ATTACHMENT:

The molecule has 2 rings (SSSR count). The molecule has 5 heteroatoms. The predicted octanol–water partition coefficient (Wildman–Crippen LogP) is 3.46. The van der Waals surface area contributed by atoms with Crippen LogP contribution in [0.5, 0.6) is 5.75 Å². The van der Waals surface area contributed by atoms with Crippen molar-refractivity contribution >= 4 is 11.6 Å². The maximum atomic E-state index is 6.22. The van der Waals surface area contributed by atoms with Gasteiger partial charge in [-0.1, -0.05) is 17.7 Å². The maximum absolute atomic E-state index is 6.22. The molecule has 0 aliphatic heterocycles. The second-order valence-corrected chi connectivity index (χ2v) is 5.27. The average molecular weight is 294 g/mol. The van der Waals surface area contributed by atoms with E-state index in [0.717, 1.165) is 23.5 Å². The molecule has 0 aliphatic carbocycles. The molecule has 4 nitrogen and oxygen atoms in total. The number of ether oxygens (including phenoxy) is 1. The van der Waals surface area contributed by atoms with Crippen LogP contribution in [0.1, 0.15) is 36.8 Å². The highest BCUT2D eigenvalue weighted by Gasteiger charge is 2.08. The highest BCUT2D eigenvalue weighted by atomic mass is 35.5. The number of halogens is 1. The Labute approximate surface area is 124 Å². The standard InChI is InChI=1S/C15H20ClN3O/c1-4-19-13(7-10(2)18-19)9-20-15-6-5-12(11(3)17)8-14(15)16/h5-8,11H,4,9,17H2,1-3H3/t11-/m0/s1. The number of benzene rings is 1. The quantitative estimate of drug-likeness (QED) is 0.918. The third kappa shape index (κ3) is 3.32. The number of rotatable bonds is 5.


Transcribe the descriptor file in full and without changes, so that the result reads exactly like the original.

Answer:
The molecule has 2 rings (SSSR count). The molecule has 5 heteroatoms. The predicted octanol–water partition coefficient (Wildman–Crippen LogP) is 3.46. The van der Waals surface area contributed by atoms with Crippen LogP contribution in [0.5, 0.6) is 5.75 Å². The van der Waals surface area contributed by atoms with Crippen molar-refractivity contribution >= 4 is 11.6 Å². The maximum atomic E-state index is 6.22. The van der Waals surface area contributed by atoms with Gasteiger partial charge in [-0.1, -0.05) is 17.7 Å². The maximum absolute atomic E-state index is 6.22. The molecule has 0 aliphatic heterocycles. The second-order valence-corrected chi connectivity index (χ2v) is 5.27. The average molecular weight is 294 g/mol. The van der Waals surface area contributed by atoms with E-state index in [0.717, 1.165) is 23.5 Å². The molecule has 0 aliphatic carbocycles. The molecule has 4 nitrogen and oxygen atoms in total. The number of ether oxygens (including phenoxy) is 1. The van der Waals surface area contributed by atoms with Crippen LogP contribution in [0.1, 0.15) is 36.8 Å². The highest BCUT2D eigenvalue weighted by Gasteiger charge is 2.08. The highest BCUT2D eigenvalue weighted by atomic mass is 35.5. The number of halogens is 1. The Labute approximate surface area is 124 Å². The standard InChI is InChI=1S/C15H20ClN3O/c1-4-19-13(7-10(2)18-19)9-20-15-6-5-12(11(3)17)8-14(15)16/h5-8,11H,4,9,17H2,1-3H3/t11-/m0/s1. The number of benzene rings is 1. The quantitative estimate of drug-likeness (QED) is 0.918. The third kappa shape index (κ3) is 3.32. The number of rotatable bonds is 5.